How can we best give more of ourselves? By listening to God and then secondly to ourselves with Mary. Mary encourages us to a positive self-regard. The Almighty has done great things for me. Take stock of all that Jesus is doing in your life and rejoice! Take stock also of the ingrained selfishness, the ‘dog in the manger’ bit so you can give it to God in confession. Take stock of how you and I at times put the work of the Lord before the Lord of the work. It’s when we get too busy in the Lord’s work that our own selfishness can become sadly all the more evident.

Why must we be so busy? What’s the agenda? My kingdom or God’s? The quiet voice of the Child in the manger or the bark of the dog in the manger?

If I have plans to serve the Lord through my family or neighbour or church beware! Listen to yourself as Mary did and distrust yourself if necessary.

Maybe Jesus is more interested in making you a waiter who waits for orders than a workman who plans to work for his master as he or she sees fit and messes up. We mess up in life very often as a result of not checking up with God on the best forward course of action.

With Mary let us see what God wants be done in and through us and in and through our church.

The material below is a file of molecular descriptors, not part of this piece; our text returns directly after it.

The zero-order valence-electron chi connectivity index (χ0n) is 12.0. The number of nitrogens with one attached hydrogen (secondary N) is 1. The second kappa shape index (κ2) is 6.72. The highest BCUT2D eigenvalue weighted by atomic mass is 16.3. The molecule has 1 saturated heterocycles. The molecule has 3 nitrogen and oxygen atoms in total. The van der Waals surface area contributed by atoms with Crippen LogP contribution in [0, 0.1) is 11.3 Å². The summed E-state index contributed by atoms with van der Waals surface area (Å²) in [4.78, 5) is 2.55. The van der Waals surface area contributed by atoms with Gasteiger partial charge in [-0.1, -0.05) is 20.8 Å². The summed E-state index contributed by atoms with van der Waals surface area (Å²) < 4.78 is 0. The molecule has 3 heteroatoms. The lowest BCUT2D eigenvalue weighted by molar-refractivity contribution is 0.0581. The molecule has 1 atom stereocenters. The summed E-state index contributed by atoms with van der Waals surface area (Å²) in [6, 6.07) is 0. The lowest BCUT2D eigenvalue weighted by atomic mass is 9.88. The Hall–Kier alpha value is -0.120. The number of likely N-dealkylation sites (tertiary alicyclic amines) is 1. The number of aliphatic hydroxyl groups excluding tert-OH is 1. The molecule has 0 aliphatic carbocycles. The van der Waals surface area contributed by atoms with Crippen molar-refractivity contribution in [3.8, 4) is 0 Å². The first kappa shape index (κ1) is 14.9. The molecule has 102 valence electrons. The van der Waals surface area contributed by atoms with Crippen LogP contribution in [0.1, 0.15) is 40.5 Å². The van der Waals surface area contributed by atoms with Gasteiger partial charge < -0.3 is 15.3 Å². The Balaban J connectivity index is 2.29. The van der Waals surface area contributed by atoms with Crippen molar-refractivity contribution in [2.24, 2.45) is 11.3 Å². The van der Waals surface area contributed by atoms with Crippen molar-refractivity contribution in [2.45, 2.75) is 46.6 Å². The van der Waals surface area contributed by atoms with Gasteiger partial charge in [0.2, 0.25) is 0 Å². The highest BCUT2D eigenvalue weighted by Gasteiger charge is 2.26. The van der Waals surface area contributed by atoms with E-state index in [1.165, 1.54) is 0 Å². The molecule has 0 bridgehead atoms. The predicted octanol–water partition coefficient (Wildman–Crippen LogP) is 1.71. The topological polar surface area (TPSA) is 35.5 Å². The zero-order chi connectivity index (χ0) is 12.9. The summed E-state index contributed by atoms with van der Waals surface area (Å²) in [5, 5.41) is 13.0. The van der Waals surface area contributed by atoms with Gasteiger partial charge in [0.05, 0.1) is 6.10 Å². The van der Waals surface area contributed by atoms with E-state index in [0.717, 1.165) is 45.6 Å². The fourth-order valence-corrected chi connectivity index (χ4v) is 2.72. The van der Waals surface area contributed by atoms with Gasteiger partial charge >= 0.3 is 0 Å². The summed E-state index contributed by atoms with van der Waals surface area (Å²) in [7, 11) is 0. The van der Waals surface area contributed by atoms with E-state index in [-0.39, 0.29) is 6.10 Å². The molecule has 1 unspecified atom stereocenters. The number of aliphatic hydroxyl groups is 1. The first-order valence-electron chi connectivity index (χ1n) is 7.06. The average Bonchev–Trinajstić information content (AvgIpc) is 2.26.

Let plans to serve give way to waiting for orders!

Listen to God, listen to yourself, sift and purify your agenda, then listen to those God puts your way who need your ears!

As we listen to others in these coming days with our outer ears let’s keep two inner ears listening to God and to our own reaction to what you hear lest it get in the way.

Like Mary let’s be there for people without getting in their way. Being surrendered ourselves, as at this Eucharist, to whatever God wants of us, to be made a Christ-bearer under the watchful care of the Mother of believers.

Jesus who was first carried by Mary at Bethlehem, who is carried to us in Bread and Wine this morning, waits to be carried by you and me to a waiting world!

Sunday, 13 December 2009

Advent 3 Faith & Reason 13th December 2009

You can’t see God but there are pointers and John the Baptist is one of them.

God’s unseen-ness is a major stumbling block to Christian belief in a materialistic world. People too often believe in, or rather value, only what they can see.